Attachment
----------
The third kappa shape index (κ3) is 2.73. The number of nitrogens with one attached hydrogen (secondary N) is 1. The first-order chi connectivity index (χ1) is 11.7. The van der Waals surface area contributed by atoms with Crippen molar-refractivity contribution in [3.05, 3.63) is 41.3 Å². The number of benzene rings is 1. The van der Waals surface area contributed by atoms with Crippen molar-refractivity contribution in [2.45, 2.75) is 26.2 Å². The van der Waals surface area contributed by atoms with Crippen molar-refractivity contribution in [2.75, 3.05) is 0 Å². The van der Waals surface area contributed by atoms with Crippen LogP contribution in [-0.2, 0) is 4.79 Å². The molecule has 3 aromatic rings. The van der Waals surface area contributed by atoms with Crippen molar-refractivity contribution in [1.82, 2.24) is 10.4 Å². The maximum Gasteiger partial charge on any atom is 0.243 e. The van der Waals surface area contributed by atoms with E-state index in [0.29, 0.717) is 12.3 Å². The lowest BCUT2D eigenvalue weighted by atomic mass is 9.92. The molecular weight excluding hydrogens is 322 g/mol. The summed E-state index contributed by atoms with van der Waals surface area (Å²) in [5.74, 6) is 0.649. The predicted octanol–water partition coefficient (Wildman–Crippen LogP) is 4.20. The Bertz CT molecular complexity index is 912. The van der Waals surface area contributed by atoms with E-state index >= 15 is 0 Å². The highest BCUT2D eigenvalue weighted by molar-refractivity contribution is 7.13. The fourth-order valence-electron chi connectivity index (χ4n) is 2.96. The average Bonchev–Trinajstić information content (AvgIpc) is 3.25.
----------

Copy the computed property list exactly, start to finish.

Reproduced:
The third kappa shape index (κ3) is 2.73. The number of nitrogens with one attached hydrogen (secondary N) is 1. The first-order chi connectivity index (χ1) is 11.7. The van der Waals surface area contributed by atoms with Crippen molar-refractivity contribution in [3.05, 3.63) is 41.3 Å². The number of benzene rings is 1. The van der Waals surface area contributed by atoms with Crippen molar-refractivity contribution in [2.45, 2.75) is 26.2 Å². The van der Waals surface area contributed by atoms with Crippen molar-refractivity contribution in [2.75, 3.05) is 0 Å². The van der Waals surface area contributed by atoms with Crippen LogP contribution in [-0.2, 0) is 4.79 Å². The molecule has 3 aromatic rings. The van der Waals surface area contributed by atoms with Crippen molar-refractivity contribution in [1.82, 2.24) is 10.4 Å². The maximum Gasteiger partial charge on any atom is 0.243 e. The van der Waals surface area contributed by atoms with E-state index in [0.29, 0.717) is 12.3 Å². The lowest BCUT2D eigenvalue weighted by atomic mass is 9.92. The molecular weight excluding hydrogens is 322 g/mol. The summed E-state index contributed by atoms with van der Waals surface area (Å²) in [5.74, 6) is 0.649. The predicted octanol–water partition coefficient (Wildman–Crippen LogP) is 4.20. The Bertz CT molecular complexity index is 912. The van der Waals surface area contributed by atoms with E-state index >= 15 is 0 Å². The highest BCUT2D eigenvalue weighted by molar-refractivity contribution is 7.13. The fourth-order valence-electron chi connectivity index (χ4n) is 2.96. The average Bonchev–Trinajstić information content (AvgIpc) is 3.25.